“Beast” (2018, Lionsgate) Smothered under the emotional rubble of her dysfunctional family and troubled past, Moll (Jessie Buckley) finds what seems like salvation in rough-hewn but ruggedly handsome Pascal (Johnny Flynn); so great is her need to escape that she not only overlooks his status as the prime suspect in a series of child murders, but even offers an alibi to the police. British drama from director Michael Pearce works best when plumbing the murky psychological depths of its protagonists, both expertly played by relative newcomers, to understand how trauma and neglect can breed complicity; the thriller aspect is grisly but less compelling. Lionsgate’s Blu-ray includes a making-of featurette.
“Black Peter” (1963, Second Run DVD) Czech teenager Peter (Ladislav Jakim) tries to navigate a world where customers at his job are regarded as thieves, where his father espouses empty bromides about hard work, and where ineptitude and laziness give a pass to boorishness. Debut feature by the late Milos Forman offers an unvarnished look at being young and powerless in an adult world – a succinct metaphor for Czech life under Communist rule – as well a hint at the rebellious spirit in his later work (“One Flew Over the Cuckoo’s Nest”). Second Run’s all-region Blu-ray includes a new HD transfer sourced from a 4K restoration, an archival interview with Forman on his early films, commentary by Michael Brooks and an interview with actress Pavla Martinkova, who plays Peter’s love interest.
“Generation Wealth” (2018, Lionsgate) Follow-up to writer-director Lauren Greenfield‘s jaw-dropping “The Queen of Versailles” takes a broader look at excessive wealth, as well as the personal toll it can take. The obvious suspects are included here – our Commander-in-Chief, of course, and the Kardashian/Jenner clan, though in the face of such money monsters as German businessman Florian Homm, they feel like the tip of an iceberg built on reckless privilege and decadent behavior. Greenfield also examines her own interest in this world, which seems to be rooted in her obsession with work; all the moving parts, while beautifully photographed and edited, don’t quite gel into anything more substantive than underscoring the fact that greed can be toxic. It’s a piquant reminder, but nothing that 99% of viewers don’t consider every day by watching the news. Greenfield’s photographic portraits of the nouveau rich are included on the DVD.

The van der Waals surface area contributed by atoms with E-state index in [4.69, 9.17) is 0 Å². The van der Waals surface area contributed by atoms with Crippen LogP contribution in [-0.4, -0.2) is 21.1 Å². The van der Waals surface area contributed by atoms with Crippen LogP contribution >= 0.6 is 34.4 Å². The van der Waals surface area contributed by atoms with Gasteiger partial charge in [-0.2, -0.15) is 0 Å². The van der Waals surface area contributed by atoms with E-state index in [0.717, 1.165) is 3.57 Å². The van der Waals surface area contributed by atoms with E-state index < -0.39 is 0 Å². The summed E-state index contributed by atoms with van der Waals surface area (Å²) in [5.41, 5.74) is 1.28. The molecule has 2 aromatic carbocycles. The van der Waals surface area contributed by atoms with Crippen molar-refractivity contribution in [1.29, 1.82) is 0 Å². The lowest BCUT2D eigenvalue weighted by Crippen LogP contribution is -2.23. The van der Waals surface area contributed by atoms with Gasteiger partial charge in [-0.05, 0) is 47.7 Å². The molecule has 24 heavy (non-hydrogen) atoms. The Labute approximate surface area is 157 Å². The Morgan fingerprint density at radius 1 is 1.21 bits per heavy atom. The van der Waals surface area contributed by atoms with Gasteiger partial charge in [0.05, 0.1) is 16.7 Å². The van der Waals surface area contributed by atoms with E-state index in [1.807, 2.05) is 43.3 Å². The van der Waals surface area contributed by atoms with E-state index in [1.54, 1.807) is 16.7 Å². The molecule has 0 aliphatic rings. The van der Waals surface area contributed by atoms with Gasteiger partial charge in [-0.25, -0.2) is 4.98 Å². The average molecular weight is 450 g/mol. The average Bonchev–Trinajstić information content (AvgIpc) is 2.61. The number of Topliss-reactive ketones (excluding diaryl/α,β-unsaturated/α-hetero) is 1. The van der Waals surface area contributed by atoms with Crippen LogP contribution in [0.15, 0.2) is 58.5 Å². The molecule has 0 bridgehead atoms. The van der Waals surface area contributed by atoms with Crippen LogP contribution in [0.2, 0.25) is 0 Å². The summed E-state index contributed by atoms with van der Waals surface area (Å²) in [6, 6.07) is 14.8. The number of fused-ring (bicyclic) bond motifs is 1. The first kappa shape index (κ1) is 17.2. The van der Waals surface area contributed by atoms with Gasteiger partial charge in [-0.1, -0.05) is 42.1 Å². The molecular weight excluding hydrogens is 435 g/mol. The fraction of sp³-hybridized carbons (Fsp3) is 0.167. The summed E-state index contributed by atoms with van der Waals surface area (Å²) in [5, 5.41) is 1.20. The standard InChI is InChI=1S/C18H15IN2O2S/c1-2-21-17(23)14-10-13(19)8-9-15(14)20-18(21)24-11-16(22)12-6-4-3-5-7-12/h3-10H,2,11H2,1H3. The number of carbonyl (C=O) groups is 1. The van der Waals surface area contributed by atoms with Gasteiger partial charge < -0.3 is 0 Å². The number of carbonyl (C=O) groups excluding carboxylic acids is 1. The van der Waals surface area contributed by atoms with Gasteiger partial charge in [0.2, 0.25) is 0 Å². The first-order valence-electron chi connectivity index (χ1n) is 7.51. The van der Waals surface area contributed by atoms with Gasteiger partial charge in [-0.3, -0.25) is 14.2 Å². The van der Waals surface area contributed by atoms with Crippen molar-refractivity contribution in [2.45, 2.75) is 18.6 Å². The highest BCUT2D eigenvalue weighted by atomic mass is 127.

“Special Delivery” (1976, Kino Lorber) Forced to stash the take from a foiled bank robbery in a downtown L.A. mailbox, Vietnam vet Bo Svenson discovers that his plan has been observed by divorcee Cybill Shepherd and desperate bartender Michael C. Gwynne, both with separate and very different intentions for the loot. Lightweight but likable caper from director Paul Wendkos, whose talent for crime and suspense is well utilized during the robbery; he’s less capable with the comic elements, but Svenson and Shepherd do breezy flirtation well (accompanied by Lalo Schifrin‘s score), and there are amusing turns by scene-stealers Jeff Goldblum and Gerritt Graham (as small-time goons), Vic Tayback, Sorrell Booke and briefly, Kim Richards. Kino’s Blu-ray includes commentary by Lee Gambin and a fistful of ’70s-era trailers from Kino’s library, including “The Taking of Pelham One Two Three.”
“Modern Life is Rubbish” (2017, MVD Visual) British comedy opens with a breakup in progress, as guitarist Josh Whitehouse and art designer Freya Mavor sort through the ugly business of dividing their vast record collection. Flashbacks to major ups and downs throughout their ten-year relationship show how music served as not only the element that brought them together, but also as the wedge that drove them apart (Whitehouse refuses to compromise his music, leaving the burden of finances and maturity to Mavor). If scripting and dialogue isn’t particularly fresh (Liam’s high-mindedness, in particular, becomes annoying), the performances of the two leads keep things buoyant, as does a soundtrack filled with new and classic Britpop (Radiohead, Stereophonics, Kooks, the 1975). MVD’s DVD includes a making-of featurette.
“Home from the Hill” (1960, Warner Archives Collection) Though epic in its telling – and shot in Cinemascope – Vincente Minnelli’s drama focuses on the granular details of a complex family dynamic, specifically that of Texas land baron Robert Mitchum, whose overbearing masculinity and constant philandering has driven away his wife (Eleanor Parker) and two sons (George Hamilton and George Peppard), but not quenched his need to be wanted, feared and desired. In short, a timely Blu-ray release. Dialogue hews towards the florid and the film runs long (150 mins), but performances are all solid (especially Hamilton, who does well with a wider range that usually allowed) and Minnelli balances the emotional material with some impressive action set pieces (a boar hunt, for one). Warner’s HD transfer includes the theatrical trailer.
And: “Izzy Gets the F*ck Across Town” (2018, Shout Factory), which was covered during its theatrical run, is available on Blu-ray; a well-acted indie about a struggling LA waitress attempting, perhaps unwisely, to right a perceived wrong, the “Izzy” disc includes commentary by writer/director Christian Papierniak, interviews with the cast and crew and deleted scenes. Meanwhile, “Schlock” (1973, Arrow Video), John Landis’s goofball tribute to ’50s monster movies, was previously issued in limited release by Germany’s Turbine Media; Arrow’s Blu-ray shares several extras, including commentary by Landis and effects legend Rick Baker and multiple promo spots, while adding an interview with critic Kim Newman and DP Bob Collins.